As discussed earlier, Asia dominated foreign purchases of US treasuries in Q1. This time let's take a look at how the overall composition of treasury bond holders changed between the end of 2011-Q3 and 2012-Q1 - a six-month period that saw a great deal of volatility in the treasury market.
Here is the breakdown of holders at the end of Q3. The "Other" category here represents treasuries held by federal pension plans, broker/dealers, insurance firms, banks, credit unions, and other US holders (the Fed has a full breakdown of this group but it's consolidated here to fit on the pie chart) .
|Total treasuries outstanding|
|US households net worth|
This puzzle was cracked by Bianco Research who pointed out last year that the Fed is simply misusing the term "household". It turns out to be nothing more than a residual account - if it doesn't fall into any other domestic category, it ends up under the household bucket. So if these are not the mom-and-pop accounts, which is what the "household" category sounds like, who is actually buying all these treasuries?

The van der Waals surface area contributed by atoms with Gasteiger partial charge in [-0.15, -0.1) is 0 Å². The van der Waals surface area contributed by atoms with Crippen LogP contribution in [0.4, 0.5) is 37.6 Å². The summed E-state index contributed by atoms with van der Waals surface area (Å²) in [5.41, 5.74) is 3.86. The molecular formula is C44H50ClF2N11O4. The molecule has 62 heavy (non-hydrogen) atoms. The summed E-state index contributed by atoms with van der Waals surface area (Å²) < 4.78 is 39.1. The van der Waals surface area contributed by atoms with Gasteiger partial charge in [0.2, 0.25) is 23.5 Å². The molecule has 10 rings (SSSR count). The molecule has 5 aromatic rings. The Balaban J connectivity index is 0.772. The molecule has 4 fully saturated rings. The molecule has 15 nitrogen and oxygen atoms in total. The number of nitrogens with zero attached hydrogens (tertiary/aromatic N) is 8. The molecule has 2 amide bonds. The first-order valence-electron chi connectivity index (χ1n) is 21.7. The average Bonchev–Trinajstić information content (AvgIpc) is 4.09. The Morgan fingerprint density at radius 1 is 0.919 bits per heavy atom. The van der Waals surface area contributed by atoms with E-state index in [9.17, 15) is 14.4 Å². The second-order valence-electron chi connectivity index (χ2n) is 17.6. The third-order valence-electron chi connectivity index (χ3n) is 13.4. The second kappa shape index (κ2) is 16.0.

Bianco Research: - Our guess is the domestic buyer is a leveraged carry trader, a mutual fund, a brokerage subsidiary or other group that does not have its own category so it gets "dumped" into the default category of "households."That means that other than foreigners, the leveraged trader has been funding the US budget deficit. As much as politicians wish to believe in stable mom-and-pop treasury purchases called "households", the reality is quite different. The reality is that the US government is relying on slowing Asia and domestic leveraged speculators for its rapidly growing funding needs. And such a scheme is clearly not sustainable in the long term.